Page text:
BY EVANS MURANGANWA
Situated in Mbare is Zimbabwe’s largest curio market where you find traditional artifacts such as mortars and pestles, mbira instruments, beads among other traditional artworks.
A mere glimpse at the building that houses the curio market which is near the bus terminus reveals the country’s culture which is a vital cog in the tourism sector.
News of the South had the chance to speak to the curio hawkers and some of the producers of the traditional artifacts on how the business is faring.
As Gogo Annamore Chivizhe (72) narrates, she points to a waning business compared to yester- years.
“When I was still young this place was indeed a tourist attraction as tourists mainly whites would frequent the place to buy traditional artefacts but all that changed at the turn of the millennium owing to the sour relationship between the country and the West,” recalls Gogo Chivizhe.
Gogo is into pottery a talent she learnt from her mother while in her rural area in Wedza which is about 127kilometres south of Harare.
“It was some years ago after learning to make clay pots and hawkers used to frequent our area to buy our clay pots for selling at this market when I decided to come to Harare and found a stall where I now sell my own products,” said the affable Chivizhe as she pointed to her neatly displayed clay pots.
For Gogo Chivizhe business was brisk and she was able to build her own house in the sprawling suburb of Epworth.
All her four children were able to attend school up to ordinary level through the income she was getting from the sale of these wares.
Last year, the Zimbabwe Tourism Authority launched ‘Township Tourism’ amid pomp and fanfare an event which was officially opened by Vice President Joyce Mujuru but for one young curio hawker who identified himself as Gerald the event was a mere grandstanding that has not yielded anything yet.
“From my own understanding this place falls under the township tourism they launched last year.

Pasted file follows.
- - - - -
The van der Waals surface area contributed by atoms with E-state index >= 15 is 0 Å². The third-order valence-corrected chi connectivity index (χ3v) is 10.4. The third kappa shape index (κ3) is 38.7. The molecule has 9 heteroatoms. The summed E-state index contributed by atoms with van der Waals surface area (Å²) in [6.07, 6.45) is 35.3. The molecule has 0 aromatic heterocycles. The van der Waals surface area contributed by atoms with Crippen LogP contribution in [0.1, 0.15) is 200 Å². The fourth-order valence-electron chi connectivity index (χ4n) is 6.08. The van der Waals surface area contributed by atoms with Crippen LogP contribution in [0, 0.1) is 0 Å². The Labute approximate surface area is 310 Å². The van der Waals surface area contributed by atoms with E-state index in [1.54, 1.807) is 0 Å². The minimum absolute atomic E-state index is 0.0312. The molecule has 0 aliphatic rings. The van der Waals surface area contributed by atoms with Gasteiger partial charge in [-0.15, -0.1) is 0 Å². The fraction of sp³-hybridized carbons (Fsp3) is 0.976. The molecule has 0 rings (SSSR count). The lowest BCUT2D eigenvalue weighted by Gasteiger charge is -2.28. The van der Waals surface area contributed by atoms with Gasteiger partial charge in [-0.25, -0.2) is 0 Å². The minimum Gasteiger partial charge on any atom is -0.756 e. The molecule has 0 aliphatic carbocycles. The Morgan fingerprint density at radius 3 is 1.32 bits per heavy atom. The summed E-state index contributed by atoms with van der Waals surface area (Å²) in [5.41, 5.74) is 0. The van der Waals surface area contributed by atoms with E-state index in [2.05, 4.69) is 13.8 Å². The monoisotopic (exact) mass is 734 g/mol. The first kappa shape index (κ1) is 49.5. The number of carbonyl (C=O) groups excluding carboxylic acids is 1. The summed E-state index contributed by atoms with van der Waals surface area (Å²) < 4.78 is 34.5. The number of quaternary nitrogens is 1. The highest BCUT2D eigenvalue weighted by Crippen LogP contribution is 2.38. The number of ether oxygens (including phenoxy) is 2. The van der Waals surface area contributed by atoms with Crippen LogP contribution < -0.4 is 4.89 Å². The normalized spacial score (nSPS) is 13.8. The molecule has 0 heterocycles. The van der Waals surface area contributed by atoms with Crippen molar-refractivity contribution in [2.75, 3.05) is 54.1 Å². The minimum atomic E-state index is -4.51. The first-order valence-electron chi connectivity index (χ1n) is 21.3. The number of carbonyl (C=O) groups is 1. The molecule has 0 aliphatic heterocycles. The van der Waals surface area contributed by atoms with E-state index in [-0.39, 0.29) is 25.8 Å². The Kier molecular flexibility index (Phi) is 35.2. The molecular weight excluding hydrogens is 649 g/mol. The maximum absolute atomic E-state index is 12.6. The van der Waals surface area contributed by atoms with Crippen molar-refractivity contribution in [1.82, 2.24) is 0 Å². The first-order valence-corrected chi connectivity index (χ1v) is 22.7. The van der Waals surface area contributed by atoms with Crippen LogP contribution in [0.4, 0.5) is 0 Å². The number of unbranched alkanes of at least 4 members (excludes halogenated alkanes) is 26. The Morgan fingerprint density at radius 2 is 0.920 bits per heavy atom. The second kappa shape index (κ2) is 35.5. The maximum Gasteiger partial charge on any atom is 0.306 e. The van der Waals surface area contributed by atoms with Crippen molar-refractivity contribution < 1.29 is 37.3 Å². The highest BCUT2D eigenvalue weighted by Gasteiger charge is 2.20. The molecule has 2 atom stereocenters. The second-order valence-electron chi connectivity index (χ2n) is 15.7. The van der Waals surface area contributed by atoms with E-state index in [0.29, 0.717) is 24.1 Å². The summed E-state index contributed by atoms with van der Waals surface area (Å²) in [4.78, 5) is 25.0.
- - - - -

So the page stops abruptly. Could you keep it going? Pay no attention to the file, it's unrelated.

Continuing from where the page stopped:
“But the hullabaloo has not translated into tangible things yet, still very few tourists are visiting the place,” argued Gerald.
Gerald even confirmed to this reporter he was among those people who were bailed out by the Zimbabwe Tourism Authority at the just ended UNWTO General Assembly in Victoria Fall after they had incurred huge losses when they had anticipated a business boom of their arts products.
A basket weaver from Lupane said the low inflow of foreign tourists has rendered her business unviable as she has to incur huge costs of transporting the baskets to the curio market.
“Most hawkers no longer come to buy our baskets as their business less profitable. We have now resorted to exhibitions where we expose ourselves to international markets, ”said Stembile Ncube.
This reporter spoke at length with Stephen Chifunyise, a cultural guru who acknowledged that arrival of foreign tourists who buy art products has plummeted over the years.
“Tourists used to be the main buyers of art products and the numbers have been reduced and has led to the prices of artworks to fall.
“Moreso, a number of agencies used to visit Zimbabwe and they would buy artworks from artists then sell them overseas but now they are now few,”said Chifunyise.
“The few that have left are most from South Africa who buy the products here cheap and then sell them abroad,”he added.
He said there was the need to start afresh on new marketing gimmick to sustain the arts sector again.
“There is the need of a concerted approach by different ministries like sports, arts and culture, small to medium enterprises, ministry of youth, indigenisation and empowerment, ministry of tourism and the local government ministry to come up with a national marketing strategy,” reiterated the culture enthusiast.
Chifunyise also called for a co-ordinated approach of coming up with the best collection of artworks from the finest artists for bigger events such as the just ended UNWTO.
“I have been calling for this that we need to take the best art products from across the country and then place near the delegates at an event that will sell our brand well unlike showing a mishmash of
artworks, ”argued Chifunyise.
He said also said the complaints coming from artists who were conducting business at the just ended UNWTO would never have been heard.
The culture guru said another innovation would be applying for UNESCO to declare the city of Harare as a sculpture city.
“I have been discussing with my colleagues in the arts sector for UNESCO status of a sculpture city for Harare.
“We know Edinburgh is a city of literature and Spain a city of fashion and designing. So it will be worthwhile for Harare to have that status as tourists would know what to expect when they visit, ”cited Chifunyise.
As a partying slot he said the government should look on how to unlock markets for artworks just like how they are concerned with the marketing of the Marange diamonds.
Culture and creative industries are now mostly being used to promote destinations and enhance their competitiveness and attractiveness.
Many countries are now actively developing their tangible and intangible cultural assets as a means of developing comparative advantages in an increasingly competitive tourism marketplace, and to
create local distinctiveness in the face of globalisation .
Zimbabwe has many cultural hubs like the Mbare Curio market, the Great Zimbabwe and the Ziwa ruins in Nyanga.
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